Working in the Offshore Oil and Gas Industry: What You Need to Know

September 6, 2022

The offshore oil and gas industry provides thousands of jobs to the United States’ workforce. Many families supported by these jobs that are scattered along the Gulf Coast of Mexico understand the obvious safety concerns that come with working in the offshore oil and gas industry. 

Offshore workers generally work 12-hour shifts every day. If you add in the time for pre-shift meetings and handover time, most people are working at least 13 hours a day. Offshore drilling rigs operate 24 hours a day, seven days a week, 365 days a year.

Working offshore is dangerous. Rigs can explode, vessels can capsize, helicopters can crash, and workers can (and have) fallen into the water, never to be seen again. 

The offshore oil and gas industry provides thousands of jobs to the United States’ workforce. Many families supported by these jobs that are scattered along the Gulf Coast of Mexico understand the obvious safety concerns that come with working in the offshore oil and gas industry. 

Who Regulates And Enforces Safety Rules Of Offshore Oil And Gas Operations?

Following the Deepwater Horizon explosion, the federal government created the Bureau of Safety and Environmental Enforcement, or BSEE, to improve safety and enforce environmental regulations in the offshore oil and gas industry.

BSEE regulates and enforces safety rules of offshore oil and gas operations. Part of the BSEE’s responsibilities is to keep detailed information regarding incidents of non-compliance. When a violation or incident of noncompliance (INC) is discovered in the offshore industry, the BSEE will issue a warning or a shut-in. A warning is issued when the safety violation is not severe or threatening. A shut-in can be issued for a single component (a portion of the facility) or the entire facility.  The violation must be corrected before the operator is allowed to continue the activity in question.

Another one of BSEE’s functions is to track and investigate deaths that take place offshore—sort of. According to news sources, the number of offshore worker deaths is being undercounted by the agency.” BSEE’s data is missing and inconsistent. Making matters worse, BSEE has developed loopholes that allow some fatalities to go unreported, which in turn makes the offshore industry appear safer.

Nearly half of known offshore worker fatalities in the Gulf of Mexico from 2005 to 2019 were not counted by BSEE due to its reporting criteria. This was learned following BSEE’s response to a Freedom of Information Act (“FOIA”) request. After BSEE responded to the FOIA request, it became known that BSEE does not count offshore fatalities that occur in state waters, or deaths that occur while workers are in transport to offshore facilities. BSEE does not count deaths that happen on offshore platforms that are not work related. This creates obvious reporting problems. In April 2021, six men died and seven went missing after a lift boat capsized on its way to an oil and gas lease in the Gulf. They will not be included in BSEE’s fatality statistics.

What Causes Offshore Oil Rig Accidents

Offshore incidents that occur involving offshore oil and gas rig workers that result in serious injuries or fatalities happen for many different reasons, including but not limited to:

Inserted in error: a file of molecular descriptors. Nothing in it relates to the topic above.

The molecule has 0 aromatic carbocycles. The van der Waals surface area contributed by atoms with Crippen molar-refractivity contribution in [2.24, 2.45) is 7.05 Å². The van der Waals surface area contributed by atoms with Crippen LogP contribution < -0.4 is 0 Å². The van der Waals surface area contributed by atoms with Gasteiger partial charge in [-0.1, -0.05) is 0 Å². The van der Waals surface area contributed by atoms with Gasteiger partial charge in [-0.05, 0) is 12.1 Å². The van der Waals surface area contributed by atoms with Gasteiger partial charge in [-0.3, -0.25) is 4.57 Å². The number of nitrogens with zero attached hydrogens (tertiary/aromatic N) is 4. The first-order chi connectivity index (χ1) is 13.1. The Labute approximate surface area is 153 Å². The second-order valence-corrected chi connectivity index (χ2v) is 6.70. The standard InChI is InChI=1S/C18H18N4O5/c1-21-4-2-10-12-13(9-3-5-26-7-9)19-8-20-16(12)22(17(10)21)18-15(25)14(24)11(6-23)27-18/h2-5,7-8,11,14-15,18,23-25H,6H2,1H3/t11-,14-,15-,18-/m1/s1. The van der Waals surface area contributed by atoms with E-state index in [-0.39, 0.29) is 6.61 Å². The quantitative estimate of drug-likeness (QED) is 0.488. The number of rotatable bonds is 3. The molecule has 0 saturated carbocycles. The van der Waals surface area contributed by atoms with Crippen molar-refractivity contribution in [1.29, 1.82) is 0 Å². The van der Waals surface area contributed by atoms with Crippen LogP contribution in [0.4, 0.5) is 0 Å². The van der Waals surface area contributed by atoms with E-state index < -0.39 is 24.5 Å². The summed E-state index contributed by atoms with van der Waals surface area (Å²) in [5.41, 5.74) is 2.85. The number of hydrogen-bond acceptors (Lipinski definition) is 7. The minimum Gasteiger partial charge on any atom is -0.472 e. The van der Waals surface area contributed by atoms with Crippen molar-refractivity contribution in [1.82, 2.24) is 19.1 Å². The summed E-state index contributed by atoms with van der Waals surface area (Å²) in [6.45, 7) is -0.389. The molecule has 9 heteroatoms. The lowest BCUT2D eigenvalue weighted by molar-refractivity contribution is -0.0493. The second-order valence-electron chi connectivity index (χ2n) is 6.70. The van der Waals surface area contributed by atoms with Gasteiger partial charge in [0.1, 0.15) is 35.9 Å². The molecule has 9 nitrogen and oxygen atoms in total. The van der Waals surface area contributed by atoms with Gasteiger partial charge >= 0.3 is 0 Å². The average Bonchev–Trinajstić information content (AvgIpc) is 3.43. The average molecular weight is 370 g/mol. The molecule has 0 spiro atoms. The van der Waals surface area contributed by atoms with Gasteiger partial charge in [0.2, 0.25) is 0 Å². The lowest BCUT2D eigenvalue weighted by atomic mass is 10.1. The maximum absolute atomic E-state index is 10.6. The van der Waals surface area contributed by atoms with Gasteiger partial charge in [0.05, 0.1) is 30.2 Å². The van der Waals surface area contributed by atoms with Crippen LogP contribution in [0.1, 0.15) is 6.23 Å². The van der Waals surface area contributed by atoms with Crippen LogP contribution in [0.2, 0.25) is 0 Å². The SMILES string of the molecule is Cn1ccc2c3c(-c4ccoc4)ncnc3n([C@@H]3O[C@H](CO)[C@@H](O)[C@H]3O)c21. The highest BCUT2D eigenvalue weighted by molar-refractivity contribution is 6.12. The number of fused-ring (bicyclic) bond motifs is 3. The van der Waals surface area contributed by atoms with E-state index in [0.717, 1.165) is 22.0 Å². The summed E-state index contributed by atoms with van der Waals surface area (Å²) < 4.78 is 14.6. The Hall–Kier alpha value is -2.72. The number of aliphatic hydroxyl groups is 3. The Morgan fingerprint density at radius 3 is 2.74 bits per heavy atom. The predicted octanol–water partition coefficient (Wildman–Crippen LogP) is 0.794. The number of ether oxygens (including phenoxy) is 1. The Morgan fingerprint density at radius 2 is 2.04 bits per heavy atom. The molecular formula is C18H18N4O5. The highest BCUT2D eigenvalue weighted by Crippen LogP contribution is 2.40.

• Damaged equipment
  • Exposure to dangerous chemicals or fumes that lead to burns, respiratory disease, or death
  • Exposure to electrical hazards
  • Exposure to highly pressurized equipment
  • Failure to create or implement safety policies
  • Failing, outdated or defective equipment and machinery that lead to breakdowns or other problems
  • Improper maintenance of equipment and facilities
  • Inadequate warning signs
  • Inadequate manpower or personnel for the job
  • Negligent training or supervision
  • Oil rig explosions and fires
  • Slippery conditions
  • Slip, trip, and fall accidents
  • Insufficient safety training for employees provided by the company operating the oil rig
  • Lack of safety equipment (hard hats, safety glasses, fire-resistant clothing, etc.)
  • Defective safety equipment
  • Overworked employees
  • Hazardous weather conditions

What Should I Do If I Am Injured Or If I Lose A Loved One To An Offshore Oil And Gas Operations Accident?

The insurance companies responsible for the negligence of its clients know that it is not in their best interest for an injured worker to reach out to an attorney to explore his or her rights to recover for damages that were sustained. In an attempt to avoid exposure to liability, the insurance companies will often resort to one or all of the following tactics:

  1. Get you to sign a release for a nominal amount of money so that you are barred from bringing any future claims for your accident and injuries;
  2. Obtain recorded statements immediately after the accident that will favor your employer and disfavor you; or
  3. Convince you that you do not have a claim because “nobody was at fault” or because “it was just an accident.”

No matter the tactic used by the insurance company, you should always seek legal advice before making any decisions that could affect your legal rights. Through years of experience, the Houston Offshore Injury Lawyers at Morrow & Sheppard LLP know how to evaluate any potential claims that you may have which resulted from an offshore fatality or serious injury.  Call us today at 866-596-4465 for a free consultation regarding your accident and injuries.

Get a Free Case Review by Calling Morrow & Sheppard Now.

We’re available 24/7.

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